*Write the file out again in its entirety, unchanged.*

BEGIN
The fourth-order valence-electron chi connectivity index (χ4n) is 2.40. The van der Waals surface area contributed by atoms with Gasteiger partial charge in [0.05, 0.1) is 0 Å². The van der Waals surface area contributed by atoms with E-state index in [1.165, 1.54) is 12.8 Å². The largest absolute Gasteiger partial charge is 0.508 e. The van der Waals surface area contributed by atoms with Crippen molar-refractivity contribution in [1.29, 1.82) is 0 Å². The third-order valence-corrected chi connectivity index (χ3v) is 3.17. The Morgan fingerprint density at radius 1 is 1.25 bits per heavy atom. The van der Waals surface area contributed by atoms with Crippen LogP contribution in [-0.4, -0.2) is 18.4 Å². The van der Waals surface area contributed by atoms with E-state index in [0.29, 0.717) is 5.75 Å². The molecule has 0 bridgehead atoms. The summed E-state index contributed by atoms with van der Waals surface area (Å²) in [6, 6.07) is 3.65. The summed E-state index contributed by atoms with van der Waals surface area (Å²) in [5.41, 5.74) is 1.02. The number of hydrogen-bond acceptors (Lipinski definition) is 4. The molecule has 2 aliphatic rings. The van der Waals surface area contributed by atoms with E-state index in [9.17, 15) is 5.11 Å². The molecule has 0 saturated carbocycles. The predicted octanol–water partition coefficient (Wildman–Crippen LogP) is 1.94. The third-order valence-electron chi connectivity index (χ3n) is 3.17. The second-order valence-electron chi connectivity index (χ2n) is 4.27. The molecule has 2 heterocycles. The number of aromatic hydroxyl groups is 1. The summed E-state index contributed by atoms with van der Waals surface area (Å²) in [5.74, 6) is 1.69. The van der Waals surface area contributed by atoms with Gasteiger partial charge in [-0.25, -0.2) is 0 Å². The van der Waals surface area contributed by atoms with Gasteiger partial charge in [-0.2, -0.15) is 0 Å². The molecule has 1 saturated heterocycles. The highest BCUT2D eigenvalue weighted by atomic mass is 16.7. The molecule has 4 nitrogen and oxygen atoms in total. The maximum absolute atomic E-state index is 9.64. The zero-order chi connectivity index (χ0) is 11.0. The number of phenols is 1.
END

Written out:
The fourth-order valence-electron chi connectivity index (χ4n) is 2.40. The van der Waals surface area contributed by atoms with Gasteiger partial charge in [0.05, 0.1) is 0 Å². The van der Waals surface area contributed by atoms with E-state index in [1.165, 1.54) is 12.8 Å². The largest absolute Gasteiger partial charge is 0.508 e. The van der Waals surface area contributed by atoms with Crippen molar-refractivity contribution in [1.29, 1.82) is 0 Å². The third-order valence-corrected chi connectivity index (χ3v) is 3.17. The Morgan fingerprint density at radius 1 is 1.25 bits per heavy atom. The van der Waals surface area contributed by atoms with Crippen LogP contribution in [-0.4, -0.2) is 18.4 Å². The van der Waals surface area contributed by atoms with E-state index in [0.29, 0.717) is 5.75 Å². The molecule has 0 bridgehead atoms. The summed E-state index contributed by atoms with van der Waals surface area (Å²) in [6, 6.07) is 3.65. The summed E-state index contributed by atoms with van der Waals surface area (Å²) in [5.41, 5.74) is 1.02. The number of hydrogen-bond acceptors (Lipinski definition) is 4. The molecule has 2 aliphatic rings. The van der Waals surface area contributed by atoms with E-state index in [9.17, 15) is 5.11 Å². The molecule has 0 saturated carbocycles. The predicted octanol–water partition coefficient (Wildman–Crippen LogP) is 1.94. The third-order valence-electron chi connectivity index (χ3n) is 3.17. The second-order valence-electron chi connectivity index (χ2n) is 4.27. The molecule has 2 heterocycles. The number of aromatic hydroxyl groups is 1. The summed E-state index contributed by atoms with van der Waals surface area (Å²) in [5.74, 6) is 1.69. The van der Waals surface area contributed by atoms with Gasteiger partial charge in [-0.25, -0.2) is 0 Å². The van der Waals surface area contributed by atoms with Gasteiger partial charge in [-0.2, -0.15) is 0 Å². The molecule has 1 saturated heterocycles. The highest BCUT2D eigenvalue weighted by atomic mass is 16.7. The molecule has 4 nitrogen and oxygen atoms in total. The maximum absolute atomic E-state index is 9.64. The zero-order chi connectivity index (χ0) is 11.0. The number of phenols is 1.